John Wick: Chapter 2

Trying to avoid his criminal past, John Wick soon finds out that he has a bounty on his head.
  • Starring: Keanu Reeves, Riccardo Scamarcio
  • Director(s): Chad Stahelski
  • Producer(s): Basil Iwanyk, Erica Lee
  • Screenwriter(s): Derek Kolstad
  • Distributor: Summit Entertainment/Lionsgate
  • Animal Coordinator: Animal Actors, Inc
  • Release Date: Friday, February 10, 2017
  • Rating: Acceptable

Featured Animal Action

Throughout the film, John Wick has a pet dog, who is seen performing such mild action as sitting/standing/lying, being held or petted, and walking/running on or off leash. For all of these scenes, trainers used hand signals and verbal commands to cue the mild action, which the trained dog was accustomed to performing. The barking/growling was also a trained behavior.

In the scene where the dog jumps on the bed with the actor and lies next to him, trainers were off camera and cued the dog to jump on the bed. The actor and the dog had a great report, so it wasn’t difficult for them to act like buddies!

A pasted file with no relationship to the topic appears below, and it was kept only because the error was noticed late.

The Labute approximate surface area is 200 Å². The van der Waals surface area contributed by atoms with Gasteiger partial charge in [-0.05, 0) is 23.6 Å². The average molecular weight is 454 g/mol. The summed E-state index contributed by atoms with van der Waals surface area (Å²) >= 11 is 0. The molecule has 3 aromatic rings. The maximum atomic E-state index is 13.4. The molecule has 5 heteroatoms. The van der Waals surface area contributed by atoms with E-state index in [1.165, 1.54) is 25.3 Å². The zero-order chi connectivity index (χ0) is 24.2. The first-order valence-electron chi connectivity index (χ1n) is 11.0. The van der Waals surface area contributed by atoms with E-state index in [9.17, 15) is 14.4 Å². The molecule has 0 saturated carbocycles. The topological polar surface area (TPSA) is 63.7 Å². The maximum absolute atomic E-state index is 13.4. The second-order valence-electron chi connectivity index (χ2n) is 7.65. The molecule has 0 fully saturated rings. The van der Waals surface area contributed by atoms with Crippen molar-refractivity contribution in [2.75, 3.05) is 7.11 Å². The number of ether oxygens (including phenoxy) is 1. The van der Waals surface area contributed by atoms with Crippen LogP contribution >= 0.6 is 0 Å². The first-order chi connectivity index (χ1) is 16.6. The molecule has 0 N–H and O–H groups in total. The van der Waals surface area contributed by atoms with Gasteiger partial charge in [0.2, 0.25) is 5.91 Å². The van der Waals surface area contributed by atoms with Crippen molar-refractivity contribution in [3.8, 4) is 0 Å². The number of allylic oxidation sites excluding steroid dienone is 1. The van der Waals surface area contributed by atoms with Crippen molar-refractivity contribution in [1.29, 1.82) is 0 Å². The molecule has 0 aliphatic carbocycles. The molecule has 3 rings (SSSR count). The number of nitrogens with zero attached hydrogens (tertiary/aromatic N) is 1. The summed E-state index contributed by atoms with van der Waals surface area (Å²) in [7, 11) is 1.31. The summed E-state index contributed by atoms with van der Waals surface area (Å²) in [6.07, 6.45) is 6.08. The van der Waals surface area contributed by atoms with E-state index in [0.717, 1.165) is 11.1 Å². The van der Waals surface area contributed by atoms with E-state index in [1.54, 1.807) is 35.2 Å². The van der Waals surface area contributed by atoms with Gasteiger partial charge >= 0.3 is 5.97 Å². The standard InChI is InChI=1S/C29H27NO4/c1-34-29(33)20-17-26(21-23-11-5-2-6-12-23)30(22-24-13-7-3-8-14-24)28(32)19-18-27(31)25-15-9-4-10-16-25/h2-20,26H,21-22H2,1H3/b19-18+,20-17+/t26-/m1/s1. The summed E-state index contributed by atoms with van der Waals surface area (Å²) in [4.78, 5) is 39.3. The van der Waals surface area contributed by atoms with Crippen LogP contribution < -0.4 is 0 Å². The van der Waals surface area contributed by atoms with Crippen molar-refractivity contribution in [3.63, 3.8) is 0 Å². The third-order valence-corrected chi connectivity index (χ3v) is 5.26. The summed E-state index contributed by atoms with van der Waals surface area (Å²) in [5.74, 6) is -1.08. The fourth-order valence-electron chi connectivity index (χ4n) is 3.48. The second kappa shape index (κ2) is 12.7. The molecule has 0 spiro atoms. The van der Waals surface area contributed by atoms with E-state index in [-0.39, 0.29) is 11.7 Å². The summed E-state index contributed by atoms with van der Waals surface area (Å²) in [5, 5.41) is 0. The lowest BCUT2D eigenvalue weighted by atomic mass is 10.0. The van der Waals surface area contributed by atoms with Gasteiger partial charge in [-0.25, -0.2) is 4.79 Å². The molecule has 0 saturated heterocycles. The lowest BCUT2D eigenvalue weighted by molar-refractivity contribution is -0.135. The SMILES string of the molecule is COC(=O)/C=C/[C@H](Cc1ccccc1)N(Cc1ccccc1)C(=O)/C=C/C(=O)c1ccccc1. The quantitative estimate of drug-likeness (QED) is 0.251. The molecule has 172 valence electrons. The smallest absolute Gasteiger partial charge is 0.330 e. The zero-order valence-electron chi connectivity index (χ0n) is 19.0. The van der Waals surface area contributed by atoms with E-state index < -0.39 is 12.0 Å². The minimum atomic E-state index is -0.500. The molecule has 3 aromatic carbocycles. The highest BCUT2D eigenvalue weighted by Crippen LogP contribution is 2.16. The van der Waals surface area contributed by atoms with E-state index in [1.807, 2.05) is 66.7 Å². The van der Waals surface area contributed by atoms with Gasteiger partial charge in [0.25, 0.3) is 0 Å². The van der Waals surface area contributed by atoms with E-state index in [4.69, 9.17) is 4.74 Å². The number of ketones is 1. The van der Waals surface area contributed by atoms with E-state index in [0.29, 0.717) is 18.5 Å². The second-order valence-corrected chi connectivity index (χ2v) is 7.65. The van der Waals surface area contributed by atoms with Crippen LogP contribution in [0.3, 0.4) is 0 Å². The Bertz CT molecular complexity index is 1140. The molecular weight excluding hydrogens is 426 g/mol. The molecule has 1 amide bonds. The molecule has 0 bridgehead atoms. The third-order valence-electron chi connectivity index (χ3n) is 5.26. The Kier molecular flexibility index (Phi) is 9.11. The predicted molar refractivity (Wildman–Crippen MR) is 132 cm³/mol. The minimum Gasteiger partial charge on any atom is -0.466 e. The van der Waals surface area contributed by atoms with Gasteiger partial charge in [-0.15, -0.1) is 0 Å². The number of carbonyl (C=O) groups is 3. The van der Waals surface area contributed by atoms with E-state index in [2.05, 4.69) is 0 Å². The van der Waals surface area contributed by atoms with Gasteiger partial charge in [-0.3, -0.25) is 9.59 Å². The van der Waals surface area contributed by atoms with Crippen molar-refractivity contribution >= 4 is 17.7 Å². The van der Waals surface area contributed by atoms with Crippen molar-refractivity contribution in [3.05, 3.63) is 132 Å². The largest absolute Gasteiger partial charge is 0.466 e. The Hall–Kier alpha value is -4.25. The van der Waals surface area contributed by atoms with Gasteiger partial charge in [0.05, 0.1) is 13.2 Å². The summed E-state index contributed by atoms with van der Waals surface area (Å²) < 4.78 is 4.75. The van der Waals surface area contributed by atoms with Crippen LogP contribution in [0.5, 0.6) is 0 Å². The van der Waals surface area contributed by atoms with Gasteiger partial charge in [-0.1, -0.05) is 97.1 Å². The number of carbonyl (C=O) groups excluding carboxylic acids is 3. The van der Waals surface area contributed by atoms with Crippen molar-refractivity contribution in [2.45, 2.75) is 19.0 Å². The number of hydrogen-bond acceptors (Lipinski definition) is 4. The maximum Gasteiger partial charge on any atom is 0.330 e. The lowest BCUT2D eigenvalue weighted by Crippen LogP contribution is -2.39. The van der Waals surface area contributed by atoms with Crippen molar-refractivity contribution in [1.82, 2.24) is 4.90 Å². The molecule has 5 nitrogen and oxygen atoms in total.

In the scene where the actor lies on the ground in front of his house that’s burned to the ground and the dog licks his face, this wasn’t really a burning house, but a set made to look like one. The fire itself was very low or added in post production, so the dog was never exposed to flames or heavy smoke. As they walk through the burned down house, again this was a set, and nothing was smoking or on fire.

In the scene where the actor handles pigeons in a large coop on an apartment rooftop, the coop was constructed by production. Everything inside of it was inspected and cleaned. The pigeons were trained homing pigeons with clipped wings so they couldn’t fly off the roof. They were also trained to be tethered. Animal wranglers were off frame at all times. When the actor releases the pigeons, on action, the wranglers cued the pigeons to fly. The pigeons returned to the coop or were easily retrieved by the wranglers.

Due to late notification and/or limited resources, American Humane Association did not monitor some of the dog action.